After hitting F12 to initiate the WDS setup WinPE happily loaded but obviously offered no mouse or keyboard support when using the USB3 ports. Okay, you could swap mouse and keyboard to USB2 and this would immediately resolve the issue. However, best to get the USB3 drivers into PE. I did this using the driver injection method as blogged about previously: WDS How To – deploy drivers See the section titled: “Boot image driver injection has become very easy!” (WDS dynamic driver management is excellent, I may have mentioned that before… )

For those of you who don’t know, USB3 ports are coloured blue on the inside, so you can easily spot them if they’re there:

usb3 image

Remote Server Administration Tools for Windows 7 with Service Pack 1 (SP1)

Since the release of Windows 7 SP1, people who installed the Service Pack before installing the RSAT package weren’t able to do so (although if you installed RSAT before SP1 you were fine).

Microsoft have resolved this with the release of Remote Server Administration Tools for Windows 7 with Service Pack 1 (SP1): http://www.microsoft.com/downloads/en/details.aspx?FamilyID=7d2f6ad7-656b-4313-a005-4e344e43997d

Workaround for the: “The network folder specified is currently mapped using a different user name and password” error

Some people make use of the “Connect using different credentials feature” when working with different permissions is required:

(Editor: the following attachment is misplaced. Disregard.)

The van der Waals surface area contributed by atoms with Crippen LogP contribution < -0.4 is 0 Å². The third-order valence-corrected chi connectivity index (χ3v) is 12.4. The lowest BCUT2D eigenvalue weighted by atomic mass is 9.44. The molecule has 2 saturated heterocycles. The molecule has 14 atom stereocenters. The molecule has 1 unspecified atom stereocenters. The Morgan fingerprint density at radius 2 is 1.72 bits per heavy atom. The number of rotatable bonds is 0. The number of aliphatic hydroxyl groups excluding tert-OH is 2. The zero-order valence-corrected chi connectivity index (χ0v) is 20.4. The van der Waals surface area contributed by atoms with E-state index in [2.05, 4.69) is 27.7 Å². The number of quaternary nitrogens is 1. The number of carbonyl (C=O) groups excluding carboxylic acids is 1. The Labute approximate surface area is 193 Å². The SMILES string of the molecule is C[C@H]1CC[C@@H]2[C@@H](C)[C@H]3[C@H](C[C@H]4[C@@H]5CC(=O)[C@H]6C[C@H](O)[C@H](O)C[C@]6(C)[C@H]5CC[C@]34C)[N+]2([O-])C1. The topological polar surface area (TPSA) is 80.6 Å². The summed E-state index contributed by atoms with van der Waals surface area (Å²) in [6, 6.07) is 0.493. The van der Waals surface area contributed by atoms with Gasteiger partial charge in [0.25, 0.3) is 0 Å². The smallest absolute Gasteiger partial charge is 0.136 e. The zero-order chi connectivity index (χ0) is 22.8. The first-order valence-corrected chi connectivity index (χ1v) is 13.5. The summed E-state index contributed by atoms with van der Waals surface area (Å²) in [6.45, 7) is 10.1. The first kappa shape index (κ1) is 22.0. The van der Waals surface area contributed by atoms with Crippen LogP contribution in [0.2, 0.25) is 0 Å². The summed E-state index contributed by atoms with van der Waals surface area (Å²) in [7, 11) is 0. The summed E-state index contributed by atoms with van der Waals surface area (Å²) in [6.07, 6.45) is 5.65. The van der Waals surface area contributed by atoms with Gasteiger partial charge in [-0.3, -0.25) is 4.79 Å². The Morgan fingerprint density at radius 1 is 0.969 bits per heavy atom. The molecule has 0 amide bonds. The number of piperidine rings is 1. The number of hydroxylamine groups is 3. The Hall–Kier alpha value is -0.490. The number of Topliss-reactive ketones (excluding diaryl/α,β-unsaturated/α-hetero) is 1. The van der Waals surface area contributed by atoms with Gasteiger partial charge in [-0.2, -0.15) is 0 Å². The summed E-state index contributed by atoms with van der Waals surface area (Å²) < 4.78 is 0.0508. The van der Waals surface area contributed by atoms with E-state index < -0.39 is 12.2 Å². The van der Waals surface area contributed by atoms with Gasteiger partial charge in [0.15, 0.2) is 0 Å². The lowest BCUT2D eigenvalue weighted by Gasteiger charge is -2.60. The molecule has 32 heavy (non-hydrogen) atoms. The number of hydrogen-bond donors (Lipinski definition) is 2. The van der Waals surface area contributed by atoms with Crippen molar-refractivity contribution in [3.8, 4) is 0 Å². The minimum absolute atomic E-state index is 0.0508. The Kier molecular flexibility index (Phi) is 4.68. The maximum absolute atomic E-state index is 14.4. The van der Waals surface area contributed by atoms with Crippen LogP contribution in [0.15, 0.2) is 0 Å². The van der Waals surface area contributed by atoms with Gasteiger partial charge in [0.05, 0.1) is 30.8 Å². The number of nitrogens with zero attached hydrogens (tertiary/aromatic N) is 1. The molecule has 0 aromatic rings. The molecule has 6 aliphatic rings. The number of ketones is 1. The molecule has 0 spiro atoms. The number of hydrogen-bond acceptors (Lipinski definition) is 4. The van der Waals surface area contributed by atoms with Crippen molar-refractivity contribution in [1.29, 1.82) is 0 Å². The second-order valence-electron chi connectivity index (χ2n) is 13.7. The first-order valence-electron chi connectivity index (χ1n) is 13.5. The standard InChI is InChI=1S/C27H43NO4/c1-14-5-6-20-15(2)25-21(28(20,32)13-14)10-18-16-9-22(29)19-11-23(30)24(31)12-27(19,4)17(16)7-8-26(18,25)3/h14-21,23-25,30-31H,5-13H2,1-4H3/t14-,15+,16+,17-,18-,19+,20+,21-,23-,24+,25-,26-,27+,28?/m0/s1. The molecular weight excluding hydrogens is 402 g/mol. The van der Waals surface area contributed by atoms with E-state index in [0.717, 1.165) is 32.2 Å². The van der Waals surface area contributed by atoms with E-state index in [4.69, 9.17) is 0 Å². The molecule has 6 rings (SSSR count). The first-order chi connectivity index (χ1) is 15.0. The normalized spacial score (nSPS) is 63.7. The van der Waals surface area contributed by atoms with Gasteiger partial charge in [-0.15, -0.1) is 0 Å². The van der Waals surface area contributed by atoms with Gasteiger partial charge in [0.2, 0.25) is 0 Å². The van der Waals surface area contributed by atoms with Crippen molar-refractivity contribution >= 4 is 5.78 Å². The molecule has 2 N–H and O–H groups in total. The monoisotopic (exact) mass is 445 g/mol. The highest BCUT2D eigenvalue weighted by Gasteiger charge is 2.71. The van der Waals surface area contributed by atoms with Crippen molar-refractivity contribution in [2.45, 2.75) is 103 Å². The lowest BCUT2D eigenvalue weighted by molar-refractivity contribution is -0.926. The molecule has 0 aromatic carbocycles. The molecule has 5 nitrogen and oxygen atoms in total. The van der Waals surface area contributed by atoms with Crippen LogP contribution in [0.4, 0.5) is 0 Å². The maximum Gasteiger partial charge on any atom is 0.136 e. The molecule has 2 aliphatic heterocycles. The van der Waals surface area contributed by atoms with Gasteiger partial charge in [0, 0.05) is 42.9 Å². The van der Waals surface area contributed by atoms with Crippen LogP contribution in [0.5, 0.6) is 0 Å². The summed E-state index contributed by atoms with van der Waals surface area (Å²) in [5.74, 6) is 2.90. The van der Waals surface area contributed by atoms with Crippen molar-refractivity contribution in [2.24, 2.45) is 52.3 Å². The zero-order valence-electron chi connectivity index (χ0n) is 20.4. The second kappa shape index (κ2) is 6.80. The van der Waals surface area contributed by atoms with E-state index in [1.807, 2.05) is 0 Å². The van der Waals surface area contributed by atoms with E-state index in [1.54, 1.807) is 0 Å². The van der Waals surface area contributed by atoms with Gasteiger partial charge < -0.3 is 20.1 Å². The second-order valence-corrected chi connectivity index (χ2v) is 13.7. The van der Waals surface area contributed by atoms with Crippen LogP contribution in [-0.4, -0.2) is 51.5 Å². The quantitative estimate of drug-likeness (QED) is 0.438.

It seems that this can sometimes result in the error message “The network folder specified is currently mapped using a different user name and password” error message.” The message can occur even when this is not the case!

Microsoft state that this behaviour is by design and provide a workaround.

“Use the IP address of the remote server when you try to connect to the network share”

This does seem to work but requires that you know the name of the IP of the server you are connecting to. This can easily be found out using the command:

Ping servername

Fix the Windows Explorer Navigation pane in Windows 7

This may not be news to many but I’ve only just found this out so thought I would share on the Blog. For some reason I cannot fathom Microsoft decided to change the behaviour of Windows Explorer in Windows 7 to not expand folders in the Navigation pane.

The way I work means this is massive pain for me so I was happy when I found out how to fix this:

In folder options you can check “Show all folders” and “Automatically expand to current folder”

Problem Solved!